Discussion Board Forum 2
BUSI 561-B04/Legal Issues in Business
September 30, 2018
Discussion Board Forum 2
How should a for-profit corporation balance its business needs with the needs of its customers?
“There are many things a for-profit corporation must balance such as pleasing shareholders, gaining customer loyalty, profit, and innovation. A corporation must balance their needs with these needs. For a for-profit corporation to be able to adjust their business needs and their customers is the focus of the customer needs first because without the customer there is no company and any profit for them to take.
In” Modeling Customer Lifetime Value” it explains how a company’s value of customers over time will help increase company profit and value in the long stay of a company. In ” Modeling Customer Lifetime Value” it states that “the purpose of maximizing customer lifetime value (CLV) and customer equity, which is the sum of the lifetime values of the company’s customers” (Gupta, Hanssesns, Hardie, Kahn 2006). I agree with this article that a company such as a main for-profit focus should be building a relationship and complying with all needs of their customer because it builds loyalty and keeps them buying company products helping keep a steady profit.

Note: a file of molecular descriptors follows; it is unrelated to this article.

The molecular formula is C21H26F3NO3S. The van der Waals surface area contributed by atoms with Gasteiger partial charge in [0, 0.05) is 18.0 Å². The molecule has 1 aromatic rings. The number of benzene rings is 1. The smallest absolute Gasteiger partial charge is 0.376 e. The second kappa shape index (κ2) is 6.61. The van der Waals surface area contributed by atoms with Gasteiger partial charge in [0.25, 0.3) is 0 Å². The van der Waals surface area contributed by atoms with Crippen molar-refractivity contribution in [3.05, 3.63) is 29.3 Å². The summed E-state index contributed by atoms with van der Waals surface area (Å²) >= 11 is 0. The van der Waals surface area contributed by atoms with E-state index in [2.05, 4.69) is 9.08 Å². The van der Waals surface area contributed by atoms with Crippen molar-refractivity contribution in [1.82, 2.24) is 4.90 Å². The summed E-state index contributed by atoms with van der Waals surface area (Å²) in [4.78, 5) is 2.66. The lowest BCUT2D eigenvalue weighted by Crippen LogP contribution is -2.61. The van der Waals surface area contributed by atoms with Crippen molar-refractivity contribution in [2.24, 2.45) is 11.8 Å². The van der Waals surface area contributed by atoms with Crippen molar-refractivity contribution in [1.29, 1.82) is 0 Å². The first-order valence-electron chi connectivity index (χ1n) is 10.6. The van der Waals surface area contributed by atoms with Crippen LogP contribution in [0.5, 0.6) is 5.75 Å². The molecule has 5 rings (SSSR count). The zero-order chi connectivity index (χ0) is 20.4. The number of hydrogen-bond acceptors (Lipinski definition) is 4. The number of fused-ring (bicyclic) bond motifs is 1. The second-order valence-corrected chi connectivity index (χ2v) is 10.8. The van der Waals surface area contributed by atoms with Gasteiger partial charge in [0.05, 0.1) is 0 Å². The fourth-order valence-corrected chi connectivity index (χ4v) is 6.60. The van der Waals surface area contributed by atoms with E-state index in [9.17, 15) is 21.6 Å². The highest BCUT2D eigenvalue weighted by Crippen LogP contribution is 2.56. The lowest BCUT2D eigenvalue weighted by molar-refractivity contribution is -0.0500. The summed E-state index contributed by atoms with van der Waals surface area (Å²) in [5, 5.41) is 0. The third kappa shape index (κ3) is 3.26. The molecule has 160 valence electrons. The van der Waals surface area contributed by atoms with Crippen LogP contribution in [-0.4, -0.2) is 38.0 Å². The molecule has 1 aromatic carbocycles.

In “Long-Run Investment Decisions, Operating Performance, and Shareholder Value Creation of Firms Adopting Compensation Plans Based on Economic Profits” (Hogan ; Lewis 2005) explains “Firms adopted economic profit plans, document changes in investment behavior that lead to improvements in operating performance and growth opportunity related to the firm.” Hogan and Lewis explain how investment decisions made by executives that are based on performance and are paid in compensations bonus based performed much better because they focused more on the customer. Because the executives focused on themselves to make more money, they focused more on the customer needs, which in return brought more profits to the company and shareholders.